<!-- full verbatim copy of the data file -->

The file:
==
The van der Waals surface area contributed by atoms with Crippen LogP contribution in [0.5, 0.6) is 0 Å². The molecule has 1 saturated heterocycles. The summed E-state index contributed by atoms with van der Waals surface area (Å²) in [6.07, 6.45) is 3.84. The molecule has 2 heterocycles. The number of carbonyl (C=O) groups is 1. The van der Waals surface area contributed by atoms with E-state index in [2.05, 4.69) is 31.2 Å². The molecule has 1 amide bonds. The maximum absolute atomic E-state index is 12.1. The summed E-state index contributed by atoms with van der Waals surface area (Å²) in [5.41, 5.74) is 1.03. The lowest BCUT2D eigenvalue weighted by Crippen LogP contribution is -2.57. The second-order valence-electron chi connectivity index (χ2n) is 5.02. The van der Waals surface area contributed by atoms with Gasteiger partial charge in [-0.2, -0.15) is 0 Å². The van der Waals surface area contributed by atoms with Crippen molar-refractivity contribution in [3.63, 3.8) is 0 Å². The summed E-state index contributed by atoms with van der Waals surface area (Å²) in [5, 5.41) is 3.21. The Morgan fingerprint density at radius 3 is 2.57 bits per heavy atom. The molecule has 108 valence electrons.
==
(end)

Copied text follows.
The van der Waals surface area contributed by atoms with Crippen LogP contribution in [0.5, 0.6) is 0 Å². The molecule has 1 saturated heterocycles. The summed E-state index contributed by atoms with van der Waals surface area (Å²) in [6.07, 6.45) is 3.84. The molecule has 2 heterocycles. The number of carbonyl (C=O) groups is 1. The van der Waals surface area contributed by atoms with E-state index in [2.05, 4.69) is 31.2 Å². The molecule has 1 amide bonds. The maximum absolute atomic E-state index is 12.1. The summed E-state index contributed by atoms with van der Waals surface area (Å²) in [5.41, 5.74) is 1.03. The lowest BCUT2D eigenvalue weighted by Crippen LogP contribution is -2.57. The second-order valence-electron chi connectivity index (χ2n) is 5.02. The van der Waals surface area contributed by atoms with Gasteiger partial charge in [-0.2, -0.15) is 0 Å². The van der Waals surface area contributed by atoms with Crippen molar-refractivity contribution in [3.63, 3.8) is 0 Å². The summed E-state index contributed by atoms with van der Waals surface area (Å²) in [5, 5.41) is 3.21. The Morgan fingerprint density at radius 3 is 2.57 bits per heavy atom. The molecule has 108 valence electrons.